The content of the book itself starts with a basic tutorial on quick plots, and then progresses to the more systematic "grammar of graphics" types, concluding with lots of reference material to tricky things like symbols and plot options. It's great to flip through it until I find that "I want a plot like that" and see the code right there. My only complaint is that I wish it had more on the grammar part; sometime I will need to buy and read Wilkinson The Grammar of Graphics (Statistics and Computing), too (not a replacement for this book).
Biaemi
I'm still working through this book as I gain more experience in R. However, even as someone new to R I found this immediately useful and was able to create graphs and plots that are exceedingly difficult using the base graphics in R. I rarely find a use for the base graphics package or lattice packages anymore: ggplot2 makes better looking graphics in an intuitive way, and learning ggplot2 has improved my productivity and kept me from struggling to make detailed graphics with legacy packages in R.

I purchased the Kindle edition. You'll need to view some of the examples and figures in color to fully understand them, so be prepared to either use a color Kindle Fire or view some select pages on your computer using the Kindle application. Occasionally, it isn't entirely obvious how to associate figures and examples to the main body text as the layout in the Kindle edition seems off. For example, some code and it's associated figure will be several "pages" away from the text describing the example code and figure. For this reason, it may be worthwhile for others new to R to purchase the paperback edition. But the portability of the Kindle edition makes this a nice reference to have accessible in several places at once.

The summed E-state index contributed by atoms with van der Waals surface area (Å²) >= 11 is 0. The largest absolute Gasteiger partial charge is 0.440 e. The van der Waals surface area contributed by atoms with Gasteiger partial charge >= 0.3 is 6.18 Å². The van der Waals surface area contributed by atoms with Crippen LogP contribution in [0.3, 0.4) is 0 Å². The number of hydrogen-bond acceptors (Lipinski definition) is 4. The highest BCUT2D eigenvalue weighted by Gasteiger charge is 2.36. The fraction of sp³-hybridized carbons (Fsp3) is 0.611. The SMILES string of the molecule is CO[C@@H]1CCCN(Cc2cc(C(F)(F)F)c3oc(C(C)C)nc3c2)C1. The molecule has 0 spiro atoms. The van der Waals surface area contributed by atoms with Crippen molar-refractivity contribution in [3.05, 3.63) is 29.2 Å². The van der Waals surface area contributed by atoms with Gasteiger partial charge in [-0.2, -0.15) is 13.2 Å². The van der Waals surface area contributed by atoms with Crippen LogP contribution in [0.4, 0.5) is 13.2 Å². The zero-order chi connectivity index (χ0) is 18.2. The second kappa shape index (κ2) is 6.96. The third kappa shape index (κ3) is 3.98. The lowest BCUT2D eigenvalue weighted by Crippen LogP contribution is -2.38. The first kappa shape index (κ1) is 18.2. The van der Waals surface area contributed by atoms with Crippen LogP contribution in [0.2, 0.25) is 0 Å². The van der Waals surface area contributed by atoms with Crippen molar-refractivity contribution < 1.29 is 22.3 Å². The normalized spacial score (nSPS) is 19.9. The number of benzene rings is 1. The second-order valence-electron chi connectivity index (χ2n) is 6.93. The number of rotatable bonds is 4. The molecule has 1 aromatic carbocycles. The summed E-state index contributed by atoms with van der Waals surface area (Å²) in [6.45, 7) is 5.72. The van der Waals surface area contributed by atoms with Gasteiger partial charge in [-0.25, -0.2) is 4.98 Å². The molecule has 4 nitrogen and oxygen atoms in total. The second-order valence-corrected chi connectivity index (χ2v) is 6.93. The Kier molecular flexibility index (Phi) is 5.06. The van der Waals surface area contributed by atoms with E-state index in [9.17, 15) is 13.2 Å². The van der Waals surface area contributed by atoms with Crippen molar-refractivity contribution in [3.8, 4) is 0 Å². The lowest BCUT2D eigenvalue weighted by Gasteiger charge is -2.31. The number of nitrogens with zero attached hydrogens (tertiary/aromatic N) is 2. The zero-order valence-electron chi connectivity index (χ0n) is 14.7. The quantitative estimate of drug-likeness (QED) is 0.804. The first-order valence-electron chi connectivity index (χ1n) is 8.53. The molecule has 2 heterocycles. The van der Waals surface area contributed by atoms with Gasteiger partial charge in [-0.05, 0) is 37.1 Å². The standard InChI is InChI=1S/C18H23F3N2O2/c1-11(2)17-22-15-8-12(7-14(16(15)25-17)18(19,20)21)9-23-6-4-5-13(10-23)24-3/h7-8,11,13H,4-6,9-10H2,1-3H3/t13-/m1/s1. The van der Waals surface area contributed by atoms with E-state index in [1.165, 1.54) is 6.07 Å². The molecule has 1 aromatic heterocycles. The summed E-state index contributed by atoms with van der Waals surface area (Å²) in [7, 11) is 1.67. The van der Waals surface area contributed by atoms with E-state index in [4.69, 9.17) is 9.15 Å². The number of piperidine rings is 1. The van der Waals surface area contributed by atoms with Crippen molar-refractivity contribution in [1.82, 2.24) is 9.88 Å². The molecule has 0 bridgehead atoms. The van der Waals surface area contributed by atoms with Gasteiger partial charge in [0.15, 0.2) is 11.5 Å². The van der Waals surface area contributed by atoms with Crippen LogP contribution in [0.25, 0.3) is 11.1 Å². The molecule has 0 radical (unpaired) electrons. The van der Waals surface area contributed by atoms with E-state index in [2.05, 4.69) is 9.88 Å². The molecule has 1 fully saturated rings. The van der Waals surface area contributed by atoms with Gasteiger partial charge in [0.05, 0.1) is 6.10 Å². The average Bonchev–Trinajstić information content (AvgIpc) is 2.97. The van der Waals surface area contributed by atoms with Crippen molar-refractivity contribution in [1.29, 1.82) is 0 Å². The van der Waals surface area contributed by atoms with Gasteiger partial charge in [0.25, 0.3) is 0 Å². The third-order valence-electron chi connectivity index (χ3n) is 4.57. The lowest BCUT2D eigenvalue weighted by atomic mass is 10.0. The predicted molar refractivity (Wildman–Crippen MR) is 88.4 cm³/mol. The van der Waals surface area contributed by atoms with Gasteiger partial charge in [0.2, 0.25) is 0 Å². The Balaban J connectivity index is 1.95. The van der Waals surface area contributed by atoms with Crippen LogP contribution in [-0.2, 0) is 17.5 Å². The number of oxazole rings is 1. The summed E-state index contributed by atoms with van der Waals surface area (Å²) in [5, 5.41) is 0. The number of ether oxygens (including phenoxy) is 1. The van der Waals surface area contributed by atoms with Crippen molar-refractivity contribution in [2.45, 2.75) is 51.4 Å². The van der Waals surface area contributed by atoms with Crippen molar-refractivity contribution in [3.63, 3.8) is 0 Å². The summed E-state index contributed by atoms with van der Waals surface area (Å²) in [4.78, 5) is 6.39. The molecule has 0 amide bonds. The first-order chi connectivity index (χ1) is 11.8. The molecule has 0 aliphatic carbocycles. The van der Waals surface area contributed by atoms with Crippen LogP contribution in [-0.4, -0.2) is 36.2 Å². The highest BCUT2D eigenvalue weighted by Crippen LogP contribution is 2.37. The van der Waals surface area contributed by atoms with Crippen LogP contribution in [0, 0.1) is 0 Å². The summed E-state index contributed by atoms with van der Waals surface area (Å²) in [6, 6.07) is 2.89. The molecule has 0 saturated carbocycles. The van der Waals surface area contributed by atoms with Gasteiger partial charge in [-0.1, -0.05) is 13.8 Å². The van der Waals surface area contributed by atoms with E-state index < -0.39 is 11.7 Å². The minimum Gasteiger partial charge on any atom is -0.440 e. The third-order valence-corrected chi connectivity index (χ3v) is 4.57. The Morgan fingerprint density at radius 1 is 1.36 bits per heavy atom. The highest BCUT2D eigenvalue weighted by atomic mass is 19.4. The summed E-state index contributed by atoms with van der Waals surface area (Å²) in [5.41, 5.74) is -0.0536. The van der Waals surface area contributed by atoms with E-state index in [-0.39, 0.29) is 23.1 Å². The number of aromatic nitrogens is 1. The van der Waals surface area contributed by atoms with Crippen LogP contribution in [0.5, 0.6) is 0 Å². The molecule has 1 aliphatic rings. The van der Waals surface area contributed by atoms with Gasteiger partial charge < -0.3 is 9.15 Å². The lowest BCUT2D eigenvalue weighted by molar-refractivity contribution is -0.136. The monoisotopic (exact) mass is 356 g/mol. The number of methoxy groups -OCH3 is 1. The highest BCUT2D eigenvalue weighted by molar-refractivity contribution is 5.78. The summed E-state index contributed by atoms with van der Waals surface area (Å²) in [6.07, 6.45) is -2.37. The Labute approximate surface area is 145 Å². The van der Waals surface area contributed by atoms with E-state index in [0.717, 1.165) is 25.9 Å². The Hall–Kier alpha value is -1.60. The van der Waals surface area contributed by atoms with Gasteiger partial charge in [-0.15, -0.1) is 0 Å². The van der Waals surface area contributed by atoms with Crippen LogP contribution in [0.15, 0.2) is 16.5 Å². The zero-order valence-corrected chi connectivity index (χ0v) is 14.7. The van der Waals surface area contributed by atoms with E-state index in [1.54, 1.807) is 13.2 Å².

Qusserel
ggplot2 is a great plotting packaged for R, and this is a good reference for the system, written by the author of the package. It does a good job of explaining the grammar of graphics on which the plotting system is based, and how that is implemented in the R package. While it can takes some time to adapted to a syntax that is very different from the base plotting syntax, the overall flexibility of the system is worth the effort, and the plots it produces are quite beautiful.

Fortunately for users of ggplot2, but unfortunately for my review of this book, the ggplot2 package is still rapidly evolving. Much has already changed since the publication of this book, so there are many parts of the ggplot2 system that are not covered by this book. I do not think there are many places that the code in the book will not work anymore, but there are some significant recent additions that are completely unmentioned. Since most of the important information is available online, it is hard to recommend the book too strongly, as the cost is not insignificant. On the other hand, I am happy to have supported the further development of the ggplot2 package (and other R projects) by whatever portion of the proceeds made it back to Hadley Wickham.